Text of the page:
Once the host–pathogen interaction began, both pathogen and host triggered their own transcriptional reprograming. In mature tissue, both nectarine and M. laxa abruptly changed their gene expression profile at 14 hpi, coinciding with the ability of the pathogen to grow and macerate the fruit tissues within 14 h. From 14 hpi onwards, the pathogen started to penetrate and switched toward an aggressive necrotrophic phase, which was retained at later infection times. Functions related to transmembrane transport, oxidation-reduction process, and translation were among the most abundant activities in mature fruit, denoting the growth and spread of the pathogen. In contrast, the number of nectarine and M. laxa DEGs in immature fruit remained somewhat steady through infection time, even when fungal biomass peaked at 24 hpi. Overall, these findings suggest that inoculated mature nectarines displayed an earlier and broader response to M. laxa than immature ones, likely due to the faster pathogen growth and virulence mechanisms activation in these tissues.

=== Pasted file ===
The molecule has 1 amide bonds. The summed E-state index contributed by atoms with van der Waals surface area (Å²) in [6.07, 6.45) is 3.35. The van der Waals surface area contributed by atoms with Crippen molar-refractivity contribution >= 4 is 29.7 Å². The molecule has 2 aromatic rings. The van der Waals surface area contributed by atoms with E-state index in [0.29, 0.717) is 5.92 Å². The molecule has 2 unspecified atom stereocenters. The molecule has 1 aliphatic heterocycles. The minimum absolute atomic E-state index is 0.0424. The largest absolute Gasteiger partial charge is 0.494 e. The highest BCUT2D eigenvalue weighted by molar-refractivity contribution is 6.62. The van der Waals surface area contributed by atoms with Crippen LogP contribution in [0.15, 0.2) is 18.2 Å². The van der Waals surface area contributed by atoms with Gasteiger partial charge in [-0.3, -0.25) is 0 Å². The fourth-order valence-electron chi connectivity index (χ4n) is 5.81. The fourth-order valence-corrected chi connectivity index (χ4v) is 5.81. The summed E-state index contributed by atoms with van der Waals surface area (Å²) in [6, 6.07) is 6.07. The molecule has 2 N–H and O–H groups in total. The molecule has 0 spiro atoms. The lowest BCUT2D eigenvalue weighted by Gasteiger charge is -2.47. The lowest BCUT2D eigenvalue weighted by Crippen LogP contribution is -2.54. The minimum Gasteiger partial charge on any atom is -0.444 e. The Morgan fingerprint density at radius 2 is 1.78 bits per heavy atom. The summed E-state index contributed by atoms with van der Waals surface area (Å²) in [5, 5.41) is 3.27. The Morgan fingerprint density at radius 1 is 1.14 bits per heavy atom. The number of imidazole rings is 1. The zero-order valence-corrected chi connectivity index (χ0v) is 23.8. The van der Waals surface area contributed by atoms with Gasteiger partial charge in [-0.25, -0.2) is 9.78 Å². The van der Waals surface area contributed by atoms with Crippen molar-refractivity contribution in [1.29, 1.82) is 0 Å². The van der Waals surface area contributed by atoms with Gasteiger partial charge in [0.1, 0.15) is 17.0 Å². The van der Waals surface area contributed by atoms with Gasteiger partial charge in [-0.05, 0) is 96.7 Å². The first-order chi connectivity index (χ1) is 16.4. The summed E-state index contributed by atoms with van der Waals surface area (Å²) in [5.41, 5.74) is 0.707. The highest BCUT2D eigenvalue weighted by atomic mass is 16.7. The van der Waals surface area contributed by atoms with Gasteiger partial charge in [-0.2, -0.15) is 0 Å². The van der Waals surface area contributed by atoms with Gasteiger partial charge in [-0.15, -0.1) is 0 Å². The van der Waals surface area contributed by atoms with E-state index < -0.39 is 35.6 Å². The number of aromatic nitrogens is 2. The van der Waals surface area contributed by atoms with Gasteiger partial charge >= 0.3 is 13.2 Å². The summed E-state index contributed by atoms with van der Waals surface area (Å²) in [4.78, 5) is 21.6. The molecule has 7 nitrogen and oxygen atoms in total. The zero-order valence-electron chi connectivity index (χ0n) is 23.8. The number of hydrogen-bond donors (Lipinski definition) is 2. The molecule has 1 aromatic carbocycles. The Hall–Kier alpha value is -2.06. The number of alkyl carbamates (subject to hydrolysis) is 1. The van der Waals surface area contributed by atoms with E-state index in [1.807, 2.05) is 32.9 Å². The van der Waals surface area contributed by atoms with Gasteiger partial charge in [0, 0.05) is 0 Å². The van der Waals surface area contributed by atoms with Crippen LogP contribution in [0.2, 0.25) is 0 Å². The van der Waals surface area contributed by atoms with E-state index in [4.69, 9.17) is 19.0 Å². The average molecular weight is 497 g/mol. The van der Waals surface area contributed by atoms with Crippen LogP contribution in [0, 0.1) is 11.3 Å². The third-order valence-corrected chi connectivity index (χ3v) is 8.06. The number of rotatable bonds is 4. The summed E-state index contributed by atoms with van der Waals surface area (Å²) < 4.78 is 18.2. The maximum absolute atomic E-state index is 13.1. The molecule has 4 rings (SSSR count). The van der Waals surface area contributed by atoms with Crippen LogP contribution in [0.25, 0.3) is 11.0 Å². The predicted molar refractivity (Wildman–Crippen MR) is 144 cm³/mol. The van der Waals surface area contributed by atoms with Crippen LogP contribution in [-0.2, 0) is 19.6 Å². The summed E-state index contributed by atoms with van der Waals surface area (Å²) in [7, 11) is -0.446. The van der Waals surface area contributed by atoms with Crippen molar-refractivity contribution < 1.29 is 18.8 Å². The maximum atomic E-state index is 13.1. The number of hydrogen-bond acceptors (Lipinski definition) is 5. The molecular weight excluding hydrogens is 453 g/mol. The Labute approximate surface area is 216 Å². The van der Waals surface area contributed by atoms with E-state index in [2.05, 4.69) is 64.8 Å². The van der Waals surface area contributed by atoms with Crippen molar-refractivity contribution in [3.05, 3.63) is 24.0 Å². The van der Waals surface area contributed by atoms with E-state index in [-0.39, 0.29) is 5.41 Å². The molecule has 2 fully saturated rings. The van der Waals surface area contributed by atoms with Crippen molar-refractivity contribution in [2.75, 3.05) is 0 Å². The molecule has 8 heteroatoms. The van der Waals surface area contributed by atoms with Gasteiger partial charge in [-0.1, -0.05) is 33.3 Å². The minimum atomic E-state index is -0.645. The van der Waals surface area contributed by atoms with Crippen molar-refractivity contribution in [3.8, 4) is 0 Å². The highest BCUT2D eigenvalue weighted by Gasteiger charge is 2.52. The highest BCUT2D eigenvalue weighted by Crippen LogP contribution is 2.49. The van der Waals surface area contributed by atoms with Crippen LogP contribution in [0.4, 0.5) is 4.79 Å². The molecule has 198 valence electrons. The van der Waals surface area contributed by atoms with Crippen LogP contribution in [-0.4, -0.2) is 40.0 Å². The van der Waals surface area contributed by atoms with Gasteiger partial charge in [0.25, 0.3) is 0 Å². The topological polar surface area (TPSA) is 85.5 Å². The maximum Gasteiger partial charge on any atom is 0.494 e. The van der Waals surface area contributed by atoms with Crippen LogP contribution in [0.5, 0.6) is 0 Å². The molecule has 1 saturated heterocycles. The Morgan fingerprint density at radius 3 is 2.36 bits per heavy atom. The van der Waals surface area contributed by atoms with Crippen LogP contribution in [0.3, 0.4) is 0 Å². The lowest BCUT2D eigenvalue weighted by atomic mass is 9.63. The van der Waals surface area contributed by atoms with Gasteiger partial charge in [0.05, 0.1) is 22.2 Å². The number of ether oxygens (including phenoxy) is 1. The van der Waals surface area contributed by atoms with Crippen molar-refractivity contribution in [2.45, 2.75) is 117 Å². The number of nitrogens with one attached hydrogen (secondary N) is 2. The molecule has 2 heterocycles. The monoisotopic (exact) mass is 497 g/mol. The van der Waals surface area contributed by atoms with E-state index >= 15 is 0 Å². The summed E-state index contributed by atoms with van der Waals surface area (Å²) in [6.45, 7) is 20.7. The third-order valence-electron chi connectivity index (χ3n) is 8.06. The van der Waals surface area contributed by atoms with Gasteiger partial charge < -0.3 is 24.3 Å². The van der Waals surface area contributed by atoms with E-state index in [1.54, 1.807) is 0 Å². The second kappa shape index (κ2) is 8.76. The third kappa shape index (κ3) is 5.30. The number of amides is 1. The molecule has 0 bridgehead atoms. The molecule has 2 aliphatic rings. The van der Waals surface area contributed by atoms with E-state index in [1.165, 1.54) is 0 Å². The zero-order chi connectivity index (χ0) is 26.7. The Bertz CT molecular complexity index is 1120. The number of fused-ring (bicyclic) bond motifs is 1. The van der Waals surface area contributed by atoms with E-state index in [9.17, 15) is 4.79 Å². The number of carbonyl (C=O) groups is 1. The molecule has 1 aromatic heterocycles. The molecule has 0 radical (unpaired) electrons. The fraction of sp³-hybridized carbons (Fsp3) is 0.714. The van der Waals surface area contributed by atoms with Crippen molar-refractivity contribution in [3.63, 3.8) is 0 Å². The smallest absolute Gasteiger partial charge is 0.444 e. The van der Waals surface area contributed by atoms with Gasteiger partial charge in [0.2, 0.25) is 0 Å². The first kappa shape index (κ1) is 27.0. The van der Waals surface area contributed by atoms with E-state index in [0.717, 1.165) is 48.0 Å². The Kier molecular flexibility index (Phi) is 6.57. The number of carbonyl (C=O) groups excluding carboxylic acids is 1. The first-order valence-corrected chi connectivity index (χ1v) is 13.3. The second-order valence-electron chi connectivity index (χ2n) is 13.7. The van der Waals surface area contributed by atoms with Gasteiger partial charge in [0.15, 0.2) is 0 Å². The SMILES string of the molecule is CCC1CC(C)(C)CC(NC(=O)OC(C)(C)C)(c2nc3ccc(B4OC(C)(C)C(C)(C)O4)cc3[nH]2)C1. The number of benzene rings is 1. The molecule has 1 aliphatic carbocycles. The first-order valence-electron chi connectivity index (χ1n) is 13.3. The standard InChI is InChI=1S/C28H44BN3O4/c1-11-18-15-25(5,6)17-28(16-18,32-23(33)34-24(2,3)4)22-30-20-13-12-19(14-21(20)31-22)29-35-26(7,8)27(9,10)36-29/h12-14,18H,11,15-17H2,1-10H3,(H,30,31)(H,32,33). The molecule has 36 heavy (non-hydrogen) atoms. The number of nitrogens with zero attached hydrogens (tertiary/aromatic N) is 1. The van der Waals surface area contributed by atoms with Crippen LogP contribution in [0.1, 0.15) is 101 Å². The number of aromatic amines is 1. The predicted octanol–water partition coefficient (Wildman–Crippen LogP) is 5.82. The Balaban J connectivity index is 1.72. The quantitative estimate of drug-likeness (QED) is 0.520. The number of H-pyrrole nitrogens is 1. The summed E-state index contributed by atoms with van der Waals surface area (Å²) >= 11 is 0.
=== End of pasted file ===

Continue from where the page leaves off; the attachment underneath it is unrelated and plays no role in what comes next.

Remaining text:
Both PTI and ETI are able to induce the host hormone signaling transduction pathway21, which was found to be enriched, starting at 6 hpi in both tissues. Jasmonic acid and ET are known to be involved in defense responses against necrotrophs, such as mediating the host’s responses against them26, but ET is also required for fruit ripening and senescence processes, which are conducive to disease susceptibility21,27,28. Jasmonic acid can also mediate the disease resistance of fruit by increasing the fruit antioxidant capacity29, but some fungi are able to hijack the JA signaling pathway to cause disease30. Although the early steps of JA biosynthesis were highly induced upon M. laxa inoculation, downregulation of receptor genes was observed in mature fruit inoculated with M. laxa when compared to controls. These findings suggest that M. laxa could be somehow blocking the JA signaling pathway, although the mechanisms involved are unknown.